On the trail up they had a rest house every couple miles with picnic benches under man made shade and water spickets. It was such great fun to hang out at these rest houses because all the other hikers gathered there; people from all around the world, with different back grounds and hobbies and skill levels. We all became instant friends and told travelling stories and chatted about the adventure we were all on. Fred and I had a proper introduction with our camping neighbors who had gotten me the socked shirt. They were an elderly couple from London who had travelled all around the world and were in amazing shape. The wife came to me sternly with narrow eyes and a tight lip and interrogated me about my health and how I was feeling. At every rest house she mothered me tough-love style and made me eat, drink, and rest. We got to know them very well and became great friends, the four of us. They made us promise to come to London and stay with them some day and gave us their contact information.
There were many middle aged people on the trail that told us this was the coolest thing they had ever done in their life. Some said it was a bucket list item they’ve wanted to do for years. Others said they needed to prove to themselves that they could do such a strenuous task. I felt a little sheepish, seeing how we decided to do this only a couple of days ago.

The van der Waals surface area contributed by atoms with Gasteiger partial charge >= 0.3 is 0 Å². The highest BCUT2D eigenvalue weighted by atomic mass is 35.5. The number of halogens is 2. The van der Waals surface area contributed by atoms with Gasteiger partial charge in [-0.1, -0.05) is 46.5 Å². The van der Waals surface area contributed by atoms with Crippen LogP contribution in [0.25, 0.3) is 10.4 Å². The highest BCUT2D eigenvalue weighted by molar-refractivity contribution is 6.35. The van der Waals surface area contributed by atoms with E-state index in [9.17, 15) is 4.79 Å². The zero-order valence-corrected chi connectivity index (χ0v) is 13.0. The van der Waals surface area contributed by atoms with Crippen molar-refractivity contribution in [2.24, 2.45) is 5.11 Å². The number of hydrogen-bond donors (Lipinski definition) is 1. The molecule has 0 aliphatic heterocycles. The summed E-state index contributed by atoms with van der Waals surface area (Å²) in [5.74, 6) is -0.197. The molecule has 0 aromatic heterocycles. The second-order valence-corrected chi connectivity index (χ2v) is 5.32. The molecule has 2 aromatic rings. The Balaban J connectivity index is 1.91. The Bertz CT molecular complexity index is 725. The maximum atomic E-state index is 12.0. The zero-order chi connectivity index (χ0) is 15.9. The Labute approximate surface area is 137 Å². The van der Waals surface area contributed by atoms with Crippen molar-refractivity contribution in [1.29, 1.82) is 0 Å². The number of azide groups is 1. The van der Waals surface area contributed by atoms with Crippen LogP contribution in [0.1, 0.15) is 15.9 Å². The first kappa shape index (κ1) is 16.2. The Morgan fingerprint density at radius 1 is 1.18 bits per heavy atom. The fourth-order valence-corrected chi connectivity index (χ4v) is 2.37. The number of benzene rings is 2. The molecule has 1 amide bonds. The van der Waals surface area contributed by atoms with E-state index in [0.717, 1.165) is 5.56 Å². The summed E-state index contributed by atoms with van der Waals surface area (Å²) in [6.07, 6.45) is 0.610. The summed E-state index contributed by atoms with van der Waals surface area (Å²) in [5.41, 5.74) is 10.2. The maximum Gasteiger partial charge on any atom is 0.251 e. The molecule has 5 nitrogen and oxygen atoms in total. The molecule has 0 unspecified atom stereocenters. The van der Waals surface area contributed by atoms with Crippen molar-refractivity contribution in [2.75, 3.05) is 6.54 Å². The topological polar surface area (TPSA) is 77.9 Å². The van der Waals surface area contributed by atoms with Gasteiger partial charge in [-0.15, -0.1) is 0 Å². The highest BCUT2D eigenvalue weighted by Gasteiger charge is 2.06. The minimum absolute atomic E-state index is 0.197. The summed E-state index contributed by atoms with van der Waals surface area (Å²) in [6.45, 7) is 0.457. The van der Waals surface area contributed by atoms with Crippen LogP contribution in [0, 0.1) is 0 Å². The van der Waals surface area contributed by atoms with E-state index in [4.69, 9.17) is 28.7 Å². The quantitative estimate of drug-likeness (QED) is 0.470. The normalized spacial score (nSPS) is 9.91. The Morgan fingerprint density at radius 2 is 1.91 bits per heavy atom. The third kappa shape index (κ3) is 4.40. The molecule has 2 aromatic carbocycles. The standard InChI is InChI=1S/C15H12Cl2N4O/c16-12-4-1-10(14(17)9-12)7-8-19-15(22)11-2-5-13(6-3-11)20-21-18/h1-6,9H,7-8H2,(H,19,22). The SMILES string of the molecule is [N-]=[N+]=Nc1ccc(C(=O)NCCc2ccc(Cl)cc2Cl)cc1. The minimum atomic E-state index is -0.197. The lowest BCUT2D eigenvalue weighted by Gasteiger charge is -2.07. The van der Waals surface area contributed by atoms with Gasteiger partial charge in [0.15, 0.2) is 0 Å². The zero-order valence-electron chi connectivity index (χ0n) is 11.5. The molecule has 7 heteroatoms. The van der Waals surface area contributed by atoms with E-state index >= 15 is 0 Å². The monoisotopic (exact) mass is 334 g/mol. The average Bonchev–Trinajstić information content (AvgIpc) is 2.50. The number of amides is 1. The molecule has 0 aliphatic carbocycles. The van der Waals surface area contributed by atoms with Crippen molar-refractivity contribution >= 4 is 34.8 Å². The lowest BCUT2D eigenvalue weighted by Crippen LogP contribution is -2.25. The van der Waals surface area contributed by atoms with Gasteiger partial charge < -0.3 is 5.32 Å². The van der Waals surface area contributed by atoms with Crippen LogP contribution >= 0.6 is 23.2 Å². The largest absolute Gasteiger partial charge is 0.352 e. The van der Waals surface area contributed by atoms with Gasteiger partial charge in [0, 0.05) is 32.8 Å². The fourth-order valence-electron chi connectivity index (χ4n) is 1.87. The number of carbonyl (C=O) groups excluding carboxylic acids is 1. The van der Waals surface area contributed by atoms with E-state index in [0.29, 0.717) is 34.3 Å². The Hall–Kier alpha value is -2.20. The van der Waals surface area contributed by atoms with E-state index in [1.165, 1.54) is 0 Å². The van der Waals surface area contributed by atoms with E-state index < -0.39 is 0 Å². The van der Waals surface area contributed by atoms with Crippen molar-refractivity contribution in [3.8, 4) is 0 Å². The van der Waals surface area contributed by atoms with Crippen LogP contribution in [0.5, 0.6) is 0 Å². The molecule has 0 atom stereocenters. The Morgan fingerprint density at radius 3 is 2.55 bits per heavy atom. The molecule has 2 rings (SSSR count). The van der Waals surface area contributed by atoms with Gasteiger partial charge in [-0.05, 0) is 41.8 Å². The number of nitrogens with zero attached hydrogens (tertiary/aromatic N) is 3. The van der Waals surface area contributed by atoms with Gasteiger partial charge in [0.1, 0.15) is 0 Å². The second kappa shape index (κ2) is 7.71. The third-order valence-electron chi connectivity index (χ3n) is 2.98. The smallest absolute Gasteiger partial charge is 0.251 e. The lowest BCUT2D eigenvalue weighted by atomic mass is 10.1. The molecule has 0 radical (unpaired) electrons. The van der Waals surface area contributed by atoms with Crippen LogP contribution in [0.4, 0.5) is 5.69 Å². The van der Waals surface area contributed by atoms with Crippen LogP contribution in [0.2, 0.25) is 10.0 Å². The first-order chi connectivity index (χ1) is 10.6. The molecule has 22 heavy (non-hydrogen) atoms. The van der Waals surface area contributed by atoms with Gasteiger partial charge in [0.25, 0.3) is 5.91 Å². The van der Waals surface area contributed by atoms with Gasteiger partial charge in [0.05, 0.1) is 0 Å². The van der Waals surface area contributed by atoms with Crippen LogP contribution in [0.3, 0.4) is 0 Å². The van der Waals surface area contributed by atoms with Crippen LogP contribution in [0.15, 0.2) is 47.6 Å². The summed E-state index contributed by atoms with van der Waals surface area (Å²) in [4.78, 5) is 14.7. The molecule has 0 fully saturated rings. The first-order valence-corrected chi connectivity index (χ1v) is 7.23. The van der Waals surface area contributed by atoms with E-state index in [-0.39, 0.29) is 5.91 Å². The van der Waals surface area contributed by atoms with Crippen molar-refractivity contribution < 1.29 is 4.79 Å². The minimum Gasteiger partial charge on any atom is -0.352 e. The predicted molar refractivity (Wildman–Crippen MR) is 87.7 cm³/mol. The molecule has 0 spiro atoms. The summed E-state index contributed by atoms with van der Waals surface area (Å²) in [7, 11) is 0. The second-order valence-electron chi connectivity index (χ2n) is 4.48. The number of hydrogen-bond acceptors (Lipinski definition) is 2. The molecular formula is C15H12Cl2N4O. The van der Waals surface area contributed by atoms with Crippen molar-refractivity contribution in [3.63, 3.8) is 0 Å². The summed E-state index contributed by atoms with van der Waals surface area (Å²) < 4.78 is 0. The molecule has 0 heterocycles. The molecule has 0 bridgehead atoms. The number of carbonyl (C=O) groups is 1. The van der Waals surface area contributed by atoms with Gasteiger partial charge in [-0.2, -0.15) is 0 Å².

There was a campground half way up the canyon for people who could physically make it all the way up in one day called Indian Gardens. It is the only place on the trail with an ounce of shade and it was total oasis of beauty, water, and vegetation. A shaded area with lush green plants incasing a beautiful spring fed creek –we enjoyed the beauty and ate our lunch (mine including another couple tablespoons of sea salt) for a couple hours chatting with other hikers.
The last couple miles were the killer: practically vertical up the rocky path in the heat of the afternoon sun. It was hard to believe we were actually climbing out of a giant hole! But we made it to the top feeling great and alive and also the sensation that walking was impossible. It seemed like every step on level ground set firey needles up my legs and core. We waited at the top for our elderly friends and hugged all around. Then the four of us waited for all the other hiker friends we made, we congratulated them and gave high fives and lots of hugs. One woman (whose husband I noticed was a complete dick) was crying her eyes out because she thought she wasn’t going to make it out. Others were crying and emotional with the pride they felt –we did it!
Looking over the edge of the Grand Canyon seemed to have all new meaning and features now. We were down there camped out under the stars. We got to see what it really looks like; our eyes could perceive and recognize it. From the top everything just looked like shapes and colors but from down below the shapes towered over head and the patterns were intricate and attention grabbing. It was just more real. So much more than just a few snapped photos of pretty landscape – now the photos had a feeling behind them. Feelings of pride and being strong, intense fear for my health and safety, and the feeling of bliss that comes with losing yourself in a hard task surrounded by unspoiled beauty and great new friends. That is the kind of thing that photos cannot captured.
What a grand adventure in, out, and around the Grand Canyon!